When you’re preparing for a big, important test like the Specialized High Schools Admissions Test (SHSAT), it’s important to determine a clear study and preparation plan. You can’t just show up on test day unprepared – that would be like going to take your final driver’s license test without practicing your driving beforehand.
For years, students have relied on classic study aids like flashcards to ensure they’ve mastered the vocabulary and concepts necessary to conquer the test. However, these tools clearly lack one key quality: they’re not directly preparing you for the test. Sure, cramming vocabulary and math concepts might help you feel better prepared on exam day, but will all those flash cards help you understand what you really need to do on the test?
Practice tests are valuable because they don’t just tell you what will or could be on the test; they force you to engage with material in the exact same way you’ll need to on test day. Unlike flashcards or other forms of review, taking a high-quality practice test actually simulates the rigors and expectations of test day, helping you practice not just test material, but also testing skills.
Using Practice Tests Effectively
If you’re someone who likes to study alone, simply reading the test closely and engaging with each answer choice will be some of the best preparation for test day you can get. Use your reading comprehension skills to ensure you…
- Understand the format used for your test or exam
- Determine which kinds of questions are most common on the test
- Figure out what kind of skills or knowledge the test is targeting
For analytical thinkers, the opportunity to work with an answer key can be one of the best parts of a high-quality practice test. Using the key, test takers can ensure they know which kind(s) of questions they’re already prepared for, and which skills require some targeted review to boost scores.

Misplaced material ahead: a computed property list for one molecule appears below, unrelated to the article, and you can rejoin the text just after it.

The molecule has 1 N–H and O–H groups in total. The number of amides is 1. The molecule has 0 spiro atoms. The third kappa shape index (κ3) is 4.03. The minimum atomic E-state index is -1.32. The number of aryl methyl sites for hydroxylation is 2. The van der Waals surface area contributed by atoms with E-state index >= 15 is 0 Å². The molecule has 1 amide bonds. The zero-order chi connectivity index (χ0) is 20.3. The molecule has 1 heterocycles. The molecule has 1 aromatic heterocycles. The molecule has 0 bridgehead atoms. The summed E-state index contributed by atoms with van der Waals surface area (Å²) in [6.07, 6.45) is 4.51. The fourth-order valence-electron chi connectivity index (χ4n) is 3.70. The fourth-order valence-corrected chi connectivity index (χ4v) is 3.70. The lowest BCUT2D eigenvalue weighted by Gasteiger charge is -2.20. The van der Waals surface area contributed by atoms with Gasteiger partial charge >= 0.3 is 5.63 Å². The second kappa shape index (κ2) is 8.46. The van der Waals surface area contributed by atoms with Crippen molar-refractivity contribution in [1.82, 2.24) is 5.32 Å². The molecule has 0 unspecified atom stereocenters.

If you prefer studying in a group, there are even more meaningful ways to use a practice test. Here are a few methods students have found especially helpful:
- Read each question together in your group. Discuss the question to ensure everybody understands, then take a silent minute for everybody to choose an answer. Once everyone’s done, go around the group and discuss how and why everybody chose their answer.
- Start with the answer key and discuss the test “backwards.” This entails reading questions together, then immediately turning to the answer key to determine the correct response. Once you and your group know the answer, look at the other choices and analyze/discuss why the answer indicated by the key is the best choice.
- Take the practice test silently and individually, then swap answers with a group mate and correct each other’s tests with written feedback. This helps each test taker gain valuable perspective by seeing the logic and thought process that others used to answer challenging questions.
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